Please use this identifier to cite or link to this item: http://hdl.handle.net/10553/47380
Title: Magma emission rates from shallow submarine eruptions using airborne thermal imaging
Authors: Hernández, Pedro A.
Calvari, Sonia
Ramos, Antonio 
Pérez, Nemesio M.
Márquez, Antonio
Quevedo, Roberto
Barrancos, José
Padrón, Eleazar
Padilla, Germán D.
López, Dina 
Rodríguez Santana, Ángel 
Melián, Gladys V.
Dionis, Samara
Rodríguez, Fátima 
Calvo, David
Spampinato, Letizia
UNESCO Clasification: 250621 Vulcanología
250616 Teledetección (Geología)
Keywords: Shallow submarine eruption
Thermal airborne monitoring
Erupted volume
Effusion rate
Issue Date: 2014
Publisher: 0034-4257
Journal: Remote Sensing of Environment 
Abstract: The effusion rate is the most important parameter to gather when a volcanic eruption occurs, because it controls the way in which a lava body grows, extends and expands, influencing its dimensional properties. Calculation of lava flow volume from thermal images collected by helicopter surveys has been largely used during the last decade for monitoring subaerial effusive eruptions. However, due to the depths where volcanic activity occurs, monitoring submarine volcanic eruptions is a very difficult task. The 2011–2012 submarine volcanic eruption at El Hierro, Canary Islands, has provided a unique and excellent opportunity to monitor eruptive processes occurring on the seabed. The use of a hand-held thermal camera during daily helicopter flights allowed us to estimate for the first time the daily and total erupted magma volumes from a submarine eruption. The volume of magma emitted during this eruption has been estimated at 300 Mm3, giving an average effusion rate of ~ 25 m3 s− 1. Thermal imagery by helicopter proved to be a fast, inexpensive, safe and reliable technique of monitoring volcanic eruptions when they occur on the shallow seabed.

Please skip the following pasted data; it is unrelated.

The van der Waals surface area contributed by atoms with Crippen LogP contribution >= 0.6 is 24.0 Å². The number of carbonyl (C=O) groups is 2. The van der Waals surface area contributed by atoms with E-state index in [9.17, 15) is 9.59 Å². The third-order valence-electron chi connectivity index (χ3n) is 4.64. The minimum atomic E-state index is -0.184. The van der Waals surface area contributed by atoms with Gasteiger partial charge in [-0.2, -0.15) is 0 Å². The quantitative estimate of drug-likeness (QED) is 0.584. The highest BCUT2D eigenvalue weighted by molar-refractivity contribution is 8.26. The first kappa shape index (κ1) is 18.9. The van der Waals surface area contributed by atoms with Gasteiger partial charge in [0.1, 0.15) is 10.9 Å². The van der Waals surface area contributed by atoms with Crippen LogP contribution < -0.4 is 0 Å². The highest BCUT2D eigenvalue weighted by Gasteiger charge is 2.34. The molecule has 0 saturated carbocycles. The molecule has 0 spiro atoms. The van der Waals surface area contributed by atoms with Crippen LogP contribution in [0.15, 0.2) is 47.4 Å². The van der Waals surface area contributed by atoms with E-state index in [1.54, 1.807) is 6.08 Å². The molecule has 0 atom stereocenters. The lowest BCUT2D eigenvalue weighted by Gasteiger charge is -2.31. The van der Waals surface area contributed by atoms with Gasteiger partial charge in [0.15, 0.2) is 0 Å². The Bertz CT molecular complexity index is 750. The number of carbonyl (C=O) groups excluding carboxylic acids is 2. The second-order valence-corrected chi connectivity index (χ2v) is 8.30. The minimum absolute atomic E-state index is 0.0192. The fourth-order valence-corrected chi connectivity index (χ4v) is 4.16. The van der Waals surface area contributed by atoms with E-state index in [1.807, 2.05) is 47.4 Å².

URI: http://hdl.handle.net/10553/47380
ISSN: 0034-4257
DOI: 10.1016/j.rse.2014.08.027
Source: Remote Sensing of Environment [ISSN 0034-4257], v. 154, p. 219-225
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